Gaping loopholes, earnest advisers and an international reputation for stability have made Australia a place of choice for illicit funds. Despite a crackdown on the foreign ownership of established houses, there are still many ways for crooks to score a piece of the action, no matter which government is in power, writes Nathan Lynch in an extract from his book The Lucky Laundry – how the Aussie economy got hooked on the world’s dirtiest cash.Lights out and blinds drawn on the Australian dream as black money fuels house prices – Michael West
The Morrison government’s reluctance to reduce and prevent corruption, to shine light in dark places, is not limited to its rejection of a genuine federal integrity commission – it’s also running dead on disclosing corrupt foreign money being invested and laundered here. That was the key local angle in Monday night’s Four Corners story on the Pandora Papers – the government’s failure to deliver on a repeated commitment to introduce a beneficial ownership register.
A Scottish court on Wednesday gave activists the green light to continue their effort to use an anti–money laundering statute to investigate the financing of Donald Trump’s golf courses in the country.
AUSTRAC has held Australia’s largest companies to account while other regulators with vastly more resources cowered and eyed the “revolving door” of private sector jobs. In the past three years, AUSTRAC has delivered taxpayers more than $2 billion in penalties for anti-money laundering breaches. One would expect the regulator to be riding a wave of political support. Not so, writes Nathan Lynch. The power of the lawyers’, accountants’ and real estate lobbies continue to have it hobbled.AUSTRAC muzzled in Peter Dutton’s ministry as Australia defies global money-laundering authorities – Michael West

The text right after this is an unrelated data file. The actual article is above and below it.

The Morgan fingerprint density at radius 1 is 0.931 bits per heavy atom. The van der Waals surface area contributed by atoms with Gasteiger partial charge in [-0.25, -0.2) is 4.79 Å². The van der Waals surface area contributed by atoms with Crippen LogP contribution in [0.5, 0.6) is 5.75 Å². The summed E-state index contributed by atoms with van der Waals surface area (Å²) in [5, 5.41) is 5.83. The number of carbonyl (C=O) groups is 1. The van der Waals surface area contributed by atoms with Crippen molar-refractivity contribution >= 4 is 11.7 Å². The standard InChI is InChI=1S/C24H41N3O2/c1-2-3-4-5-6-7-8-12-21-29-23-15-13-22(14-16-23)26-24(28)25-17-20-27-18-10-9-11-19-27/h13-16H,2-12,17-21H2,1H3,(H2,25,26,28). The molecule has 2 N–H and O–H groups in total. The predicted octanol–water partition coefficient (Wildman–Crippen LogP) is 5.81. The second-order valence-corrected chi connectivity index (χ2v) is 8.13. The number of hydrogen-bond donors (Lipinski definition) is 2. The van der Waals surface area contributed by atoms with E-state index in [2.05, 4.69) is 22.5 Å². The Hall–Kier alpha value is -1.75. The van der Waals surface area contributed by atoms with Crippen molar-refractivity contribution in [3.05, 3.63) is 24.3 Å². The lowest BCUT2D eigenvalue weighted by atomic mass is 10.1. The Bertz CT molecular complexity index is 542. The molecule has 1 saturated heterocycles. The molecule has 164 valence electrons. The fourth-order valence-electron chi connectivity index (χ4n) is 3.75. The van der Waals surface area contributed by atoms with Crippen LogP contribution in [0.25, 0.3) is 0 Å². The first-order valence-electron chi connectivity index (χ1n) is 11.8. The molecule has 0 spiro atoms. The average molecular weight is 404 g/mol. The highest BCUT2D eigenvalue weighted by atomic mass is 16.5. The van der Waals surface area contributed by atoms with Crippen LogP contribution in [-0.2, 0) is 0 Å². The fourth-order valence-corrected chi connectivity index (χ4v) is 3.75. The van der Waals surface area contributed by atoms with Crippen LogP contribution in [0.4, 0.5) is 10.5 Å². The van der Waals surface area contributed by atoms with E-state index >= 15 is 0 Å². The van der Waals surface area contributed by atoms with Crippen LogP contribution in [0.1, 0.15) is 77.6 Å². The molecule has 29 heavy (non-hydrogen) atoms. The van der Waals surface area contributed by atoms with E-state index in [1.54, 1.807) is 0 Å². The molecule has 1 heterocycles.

As Australia is a global pariah on climate change, it is a pariah for not cracking down on money laundering and financial crime that facilitates child exploitation and terrorism. But with the Greens’ amendment to the anti-money laundering/counter-terrorism financing bill to be debated this week, Labor, the Coalition and the cross-bench senators will have to decide: are they owned by the powerful property, accountancy and legal industries or not? Tasha May reports.Money-laundering bill finally back in Parliament despite fight by Law Council, property lobby – Michael West
The billion-dollar question is: How much of that filthy lucre has circulated through Donald Trump’s business empire?
Is Trump a Launderer?
Before he became president, Donald Trump was basically an unsuccessful businessman who managed, time and again, to fail upward. He filed for bankruptcy six times — five times for his casinos and once for the Plaza Hotel.
He’s been involved in several high-profile and very expensive investments that ultimately didn’t go forward: the West Side Yards in New York City, the Trump International Hotel and Tower in Dubai, Trump Towers Rio, Trump Ocean Resort in Baja, Mexico, and several shady real-estate deals in Florida.
An astounding number of his other business ventures have gone belly up too, including Trump Airlines, Trump University, and Trump Magazine.
Trump’s business failures over the years and his unorthodox financial behavior pushed him to the margins of the financial world. Only one institution, Deutsche Bank, continued to supply him with credit. Otherwise, Trump began to rely on some questionable characters and networks. He created baroque financial arrangements involving shell companies. He used pseudonyms on contracts. He became squirrely about his tax returns.